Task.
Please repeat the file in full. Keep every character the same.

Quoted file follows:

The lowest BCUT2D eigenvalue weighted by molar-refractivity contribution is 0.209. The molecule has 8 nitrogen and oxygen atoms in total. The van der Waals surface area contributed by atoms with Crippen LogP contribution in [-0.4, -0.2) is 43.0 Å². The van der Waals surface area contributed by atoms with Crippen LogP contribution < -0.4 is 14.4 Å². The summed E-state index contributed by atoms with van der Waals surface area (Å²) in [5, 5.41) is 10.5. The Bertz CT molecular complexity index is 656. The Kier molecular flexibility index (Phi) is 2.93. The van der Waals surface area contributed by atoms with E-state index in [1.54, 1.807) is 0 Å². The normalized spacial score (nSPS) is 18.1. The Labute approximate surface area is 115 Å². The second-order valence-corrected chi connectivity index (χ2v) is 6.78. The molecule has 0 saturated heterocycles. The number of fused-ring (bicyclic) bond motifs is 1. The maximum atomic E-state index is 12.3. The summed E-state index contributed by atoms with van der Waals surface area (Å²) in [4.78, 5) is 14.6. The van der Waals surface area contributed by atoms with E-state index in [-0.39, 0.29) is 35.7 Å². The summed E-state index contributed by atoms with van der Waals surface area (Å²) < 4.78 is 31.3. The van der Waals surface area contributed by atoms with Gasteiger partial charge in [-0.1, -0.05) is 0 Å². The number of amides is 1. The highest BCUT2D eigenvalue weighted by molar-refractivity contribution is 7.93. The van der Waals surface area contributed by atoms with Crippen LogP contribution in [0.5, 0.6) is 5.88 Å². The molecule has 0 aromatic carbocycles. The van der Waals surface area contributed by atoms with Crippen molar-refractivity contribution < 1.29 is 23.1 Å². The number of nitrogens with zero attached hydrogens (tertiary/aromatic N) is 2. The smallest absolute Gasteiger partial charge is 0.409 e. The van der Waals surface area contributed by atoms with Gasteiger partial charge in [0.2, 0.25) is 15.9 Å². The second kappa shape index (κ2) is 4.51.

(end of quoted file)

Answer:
The lowest BCUT2D eigenvalue weighted by molar-refractivity contribution is 0.209. The molecule has 8 nitrogen and oxygen atoms in total. The van der Waals surface area contributed by atoms with Crippen LogP contribution in [-0.4, -0.2) is 43.0 Å². The van der Waals surface area contributed by atoms with Crippen LogP contribution < -0.4 is 14.4 Å². The summed E-state index contributed by atoms with van der Waals surface area (Å²) in [5, 5.41) is 10.5. The Bertz CT molecular complexity index is 656. The Kier molecular flexibility index (Phi) is 2.93. The van der Waals surface area contributed by atoms with E-state index in [1.54, 1.807) is 0 Å². The normalized spacial score (nSPS) is 18.1. The Labute approximate surface area is 115 Å². The second-order valence-corrected chi connectivity index (χ2v) is 6.78. The molecule has 0 saturated heterocycles. The number of fused-ring (bicyclic) bond motifs is 1. The maximum atomic E-state index is 12.3. The summed E-state index contributed by atoms with van der Waals surface area (Å²) in [4.78, 5) is 14.6. The van der Waals surface area contributed by atoms with E-state index in [-0.39, 0.29) is 35.7 Å². The summed E-state index contributed by atoms with van der Waals surface area (Å²) < 4.78 is 31.3. The van der Waals surface area contributed by atoms with Gasteiger partial charge in [-0.1, -0.05) is 0 Å². The number of amides is 1. The highest BCUT2D eigenvalue weighted by molar-refractivity contribution is 7.93. The van der Waals surface area contributed by atoms with Crippen LogP contribution in [0.5, 0.6) is 5.88 Å². The molecule has 0 aromatic carbocycles. The van der Waals surface area contributed by atoms with Crippen molar-refractivity contribution < 1.29 is 23.1 Å². The number of nitrogens with zero attached hydrogens (tertiary/aromatic N) is 2. The smallest absolute Gasteiger partial charge is 0.409 e. The van der Waals surface area contributed by atoms with Gasteiger partial charge in [0.2, 0.25) is 15.9 Å². The second kappa shape index (κ2) is 4.51.